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A wealthy art collector dies, leaving his much-valued and quite extensive collection of artwork to a museum in his will. What happens if the museum does not want the artwork–or only wants a portion of the collection? Alternately, what happens if an eccentric art lover leaves his collection to a museum with restrictive conditions on the permissible display of the art? Must the museum comply with the conditions ad infinitum, regardless of the burden these conditions create, or is it free–at some point–to break free from the binding conditions?
The Brooklyn Museum is currently facing a sticky situation as beneficiary of a large collection of paintings, jewelry, porcelain, and furniture from the estate of Colonel Michael Friedsam, an art collector and one-time President of the store B. Altman & Co. Unfortunately, the museum feels that many of the works are not of museum quality and seeks to sell or give these away. But right now, neither is an option.
The problem is that the museum cannot sell or give away the art without first obtaining permission from Col. Friedsam’s executors, the last of whom died over forty years ago. Further, because the will specified that, in the event the collection were to be broken up, the art should go to the Colonel’s brother-in-law and two named friends, a judge has now blocked deaccession of any of the artwork until the descendants of those named in the will are found. Thus, until that time, the Brooklyn Museum must continue to store the artwork according to strict standards governing the conservation and storage of art–an expensive task, to say the least.
Another museum, the Barnes Foundation, was also troubled in recent years by the conditions attached to the display of the foundation’s artwork, which had been left in trust to it by the foundation’s founder, Dr. Albert Barnes. As a result, the foundation and the trust provision became the subjects of a much-publicized legal battle. Dr. Barnes had established the foundation as an American educational art institution in Merion, PA, and he donated his massive art collection to the foundation, providing detailed conditions on its terms of operation. These terms included that the artworks continue to be displayed in “exactly the places they are”: in other words, the art must be displayed just as he had arranged it on the foundation’s walls, in Merion. (Barnes had desired to keep his collection private, to be used for educational purposes, and away from Philly’s elite art establishment.)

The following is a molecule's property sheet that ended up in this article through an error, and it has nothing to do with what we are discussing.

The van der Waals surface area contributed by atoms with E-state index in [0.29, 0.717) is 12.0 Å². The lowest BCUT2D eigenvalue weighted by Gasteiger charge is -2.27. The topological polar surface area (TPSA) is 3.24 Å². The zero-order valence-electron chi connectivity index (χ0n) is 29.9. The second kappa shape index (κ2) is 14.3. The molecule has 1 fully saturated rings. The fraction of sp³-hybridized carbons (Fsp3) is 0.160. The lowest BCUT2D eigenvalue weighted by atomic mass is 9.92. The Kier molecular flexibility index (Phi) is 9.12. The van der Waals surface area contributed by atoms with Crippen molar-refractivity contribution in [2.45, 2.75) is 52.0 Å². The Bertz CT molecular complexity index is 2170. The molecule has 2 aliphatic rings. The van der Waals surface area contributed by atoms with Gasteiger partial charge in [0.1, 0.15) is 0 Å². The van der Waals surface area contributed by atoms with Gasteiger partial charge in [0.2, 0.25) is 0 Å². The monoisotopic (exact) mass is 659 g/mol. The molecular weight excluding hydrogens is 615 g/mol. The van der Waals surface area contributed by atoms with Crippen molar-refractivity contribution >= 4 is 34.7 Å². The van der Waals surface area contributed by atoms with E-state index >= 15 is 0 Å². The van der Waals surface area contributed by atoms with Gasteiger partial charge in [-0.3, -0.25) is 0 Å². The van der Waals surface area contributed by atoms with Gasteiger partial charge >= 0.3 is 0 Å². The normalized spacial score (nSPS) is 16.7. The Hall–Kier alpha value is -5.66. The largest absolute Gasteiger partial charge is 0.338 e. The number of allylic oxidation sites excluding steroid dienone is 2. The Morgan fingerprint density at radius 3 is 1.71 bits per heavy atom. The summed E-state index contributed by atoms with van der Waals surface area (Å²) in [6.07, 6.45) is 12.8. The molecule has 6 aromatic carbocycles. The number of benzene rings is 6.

This particular provision became one source of the legal problems that developed when the foundation’s board petitioned the Montgomery County Orphans’ Court to relocate the museum to Philadelphia. The board wanted to make the artwork more accessible to the public, a decision deemed necessary to bolster declining revenues and to support the museum’s financial future. Despite numerous legal challenges (many of which became the subject of a 2009 documentary, The Art of the Steal), the museum moved to its current location in Philadelphia in 2012, thus breaking the trust provisions–albeit with the court’s permission.
Within the world of wills and trusts, concern is often expressed about dead hand control–the control that a decedent exerts on future generations by attaching conditions to the receipt of the decedent’s property, conditions to which the beneficiaries must conform. Judge Richard Posner has expressed such concern in economic terms: the dead hand “does not have a live mind controlling it and making a continuously informed judgment as circumstances change.” In other words, with dead hand control,the deal struck cannot be “renegotiated” as time passes and circumstances change, even if the conditions create onerous burdens or unworkable scenarios. However, despite such concerns, the rule remains that unless the provisions violate public policy (or require illegal activity), the dead hand prevails.
Such concern applied to the terms of Barnes’s trust and the current concerns of the Brooklyn Museum–though admittedly the Brooklyn Museum is burdened less with dead hand control and more with merely what to DO with the gift. But the overarching question remains the same: what happens when the “benefit” in a bequest becomes a burden? Should there be limits to how much control a decedent has over a beneficiary’s receipt of property? And should different rules apply when the beneficiary is a private individual versus a public institution, such as a public art museum?
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